Persuasion and Argumentation: Teaching Composition (K-13)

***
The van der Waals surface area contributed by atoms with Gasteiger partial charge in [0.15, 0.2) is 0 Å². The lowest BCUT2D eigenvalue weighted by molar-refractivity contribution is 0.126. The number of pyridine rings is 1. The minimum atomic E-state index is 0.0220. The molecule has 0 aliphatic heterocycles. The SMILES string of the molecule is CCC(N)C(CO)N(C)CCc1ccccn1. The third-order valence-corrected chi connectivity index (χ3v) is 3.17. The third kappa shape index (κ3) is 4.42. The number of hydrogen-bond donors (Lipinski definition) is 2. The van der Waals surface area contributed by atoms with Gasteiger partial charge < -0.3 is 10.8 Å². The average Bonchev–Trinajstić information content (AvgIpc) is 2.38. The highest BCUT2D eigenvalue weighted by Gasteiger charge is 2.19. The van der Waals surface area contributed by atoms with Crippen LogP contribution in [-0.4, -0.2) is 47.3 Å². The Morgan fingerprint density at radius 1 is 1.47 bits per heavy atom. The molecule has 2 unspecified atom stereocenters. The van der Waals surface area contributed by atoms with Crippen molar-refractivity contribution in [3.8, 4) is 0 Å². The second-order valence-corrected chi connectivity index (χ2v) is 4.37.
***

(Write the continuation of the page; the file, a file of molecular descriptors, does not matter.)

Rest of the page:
Listening, Reading, Discussing, and Writing in Composition Workshops extends "How May We Help Students Write More Coherent Texts?" presented at CCCC, 1988, St. Louis, Missouri. Written for an audience of teachers, parents, and individuals interested in development of language abilities, it contains ways for linking composition theory to persuasion and argumentation. The author accentuates roles for listeners, independent readers, and discussers by honing in on differences between writing workshops and composition workshops. Grounded in expectations for performance, chapter one, "Paradigms, Expectations, and Roles for Composition Workshops," defines persuasion, argumentation, fluency, clarity, and accuracy as embraced in composition workshops. "Implementing Paradigms, Expectations, and Roles," describes four phases of composition workshops and explains how they work together to influence quality of writing performance. Chapter three offers suggestions for making authentic performance assessments. The end of each chapter is devoted to listening principles of performance related to that chapter. Diagrammatic charts are included to facilitate understanding of functional relationships among process paradigms. Emphasis is on practicing listening, independent reading, and discussing which should generate possibilities for discerning ideas for individual topics. This facilitates thinking required for integrating information from several areas of study into content of essays.